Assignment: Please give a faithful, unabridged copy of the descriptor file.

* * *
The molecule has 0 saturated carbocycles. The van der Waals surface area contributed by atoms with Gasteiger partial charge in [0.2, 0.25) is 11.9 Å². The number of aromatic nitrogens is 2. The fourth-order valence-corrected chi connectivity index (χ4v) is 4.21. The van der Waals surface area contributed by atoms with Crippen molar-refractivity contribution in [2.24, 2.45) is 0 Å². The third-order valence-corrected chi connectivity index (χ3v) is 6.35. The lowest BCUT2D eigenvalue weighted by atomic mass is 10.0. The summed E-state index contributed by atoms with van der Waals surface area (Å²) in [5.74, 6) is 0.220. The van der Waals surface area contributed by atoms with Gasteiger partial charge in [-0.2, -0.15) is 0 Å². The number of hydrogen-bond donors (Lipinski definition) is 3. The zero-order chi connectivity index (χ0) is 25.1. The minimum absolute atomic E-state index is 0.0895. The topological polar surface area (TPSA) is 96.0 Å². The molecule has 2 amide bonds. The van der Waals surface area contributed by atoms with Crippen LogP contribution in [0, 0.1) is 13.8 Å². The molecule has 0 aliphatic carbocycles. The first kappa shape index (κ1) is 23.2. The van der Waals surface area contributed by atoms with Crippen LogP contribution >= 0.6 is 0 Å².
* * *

The molecule has 0 saturated carbocycles. The van der Waals surface area contributed by atoms with Gasteiger partial charge in [0.2, 0.25) is 11.9 Å². The number of aromatic nitrogens is 2. The fourth-order valence-corrected chi connectivity index (χ4v) is 4.21. The van der Waals surface area contributed by atoms with Crippen molar-refractivity contribution in [2.24, 2.45) is 0 Å². The third-order valence-corrected chi connectivity index (χ3v) is 6.35. The lowest BCUT2D eigenvalue weighted by atomic mass is 10.0. The summed E-state index contributed by atoms with van der Waals surface area (Å²) in [5.74, 6) is 0.220. The van der Waals surface area contributed by atoms with Gasteiger partial charge in [-0.2, -0.15) is 0 Å². The number of hydrogen-bond donors (Lipinski definition) is 3. The zero-order chi connectivity index (χ0) is 25.1. The minimum absolute atomic E-state index is 0.0895. The topological polar surface area (TPSA) is 96.0 Å². The molecule has 2 amide bonds. The van der Waals surface area contributed by atoms with Crippen LogP contribution in [0, 0.1) is 13.8 Å². The molecule has 0 aliphatic carbocycles. The first kappa shape index (κ1) is 23.2. The van der Waals surface area contributed by atoms with Crippen LogP contribution >= 0.6 is 0 Å².